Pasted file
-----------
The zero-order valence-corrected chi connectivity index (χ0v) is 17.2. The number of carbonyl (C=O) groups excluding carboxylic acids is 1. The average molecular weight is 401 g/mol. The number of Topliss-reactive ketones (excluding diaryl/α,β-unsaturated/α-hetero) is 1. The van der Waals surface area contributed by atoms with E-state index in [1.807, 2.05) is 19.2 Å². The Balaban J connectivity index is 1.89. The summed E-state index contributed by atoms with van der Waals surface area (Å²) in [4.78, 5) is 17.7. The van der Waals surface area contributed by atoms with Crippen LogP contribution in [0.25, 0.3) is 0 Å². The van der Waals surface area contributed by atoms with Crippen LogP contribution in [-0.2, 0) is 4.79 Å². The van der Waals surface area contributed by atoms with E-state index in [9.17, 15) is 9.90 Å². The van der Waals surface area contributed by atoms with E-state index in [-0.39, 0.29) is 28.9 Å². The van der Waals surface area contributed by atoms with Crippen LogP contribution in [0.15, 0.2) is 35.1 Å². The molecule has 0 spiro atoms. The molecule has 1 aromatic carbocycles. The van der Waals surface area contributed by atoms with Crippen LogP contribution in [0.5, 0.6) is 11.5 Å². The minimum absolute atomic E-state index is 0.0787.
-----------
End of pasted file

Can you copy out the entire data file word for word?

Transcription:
The zero-order valence-corrected chi connectivity index (χ0v) is 17.2. The number of carbonyl (C=O) groups excluding carboxylic acids is 1. The average molecular weight is 401 g/mol. The number of Topliss-reactive ketones (excluding diaryl/α,β-unsaturated/α-hetero) is 1. The van der Waals surface area contributed by atoms with E-state index in [1.807, 2.05) is 19.2 Å². The Balaban J connectivity index is 1.89. The summed E-state index contributed by atoms with van der Waals surface area (Å²) in [4.78, 5) is 17.7. The van der Waals surface area contributed by atoms with Crippen LogP contribution in [0.25, 0.3) is 0 Å². The van der Waals surface area contributed by atoms with Crippen LogP contribution in [-0.2, 0) is 4.79 Å². The van der Waals surface area contributed by atoms with E-state index in [9.17, 15) is 9.90 Å². The van der Waals surface area contributed by atoms with E-state index in [-0.39, 0.29) is 28.9 Å². The van der Waals surface area contributed by atoms with Crippen LogP contribution in [0.15, 0.2) is 35.1 Å². The molecule has 0 spiro atoms. The molecule has 1 aromatic carbocycles. The van der Waals surface area contributed by atoms with Crippen LogP contribution in [0.5, 0.6) is 11.5 Å². The minimum absolute atomic E-state index is 0.0787.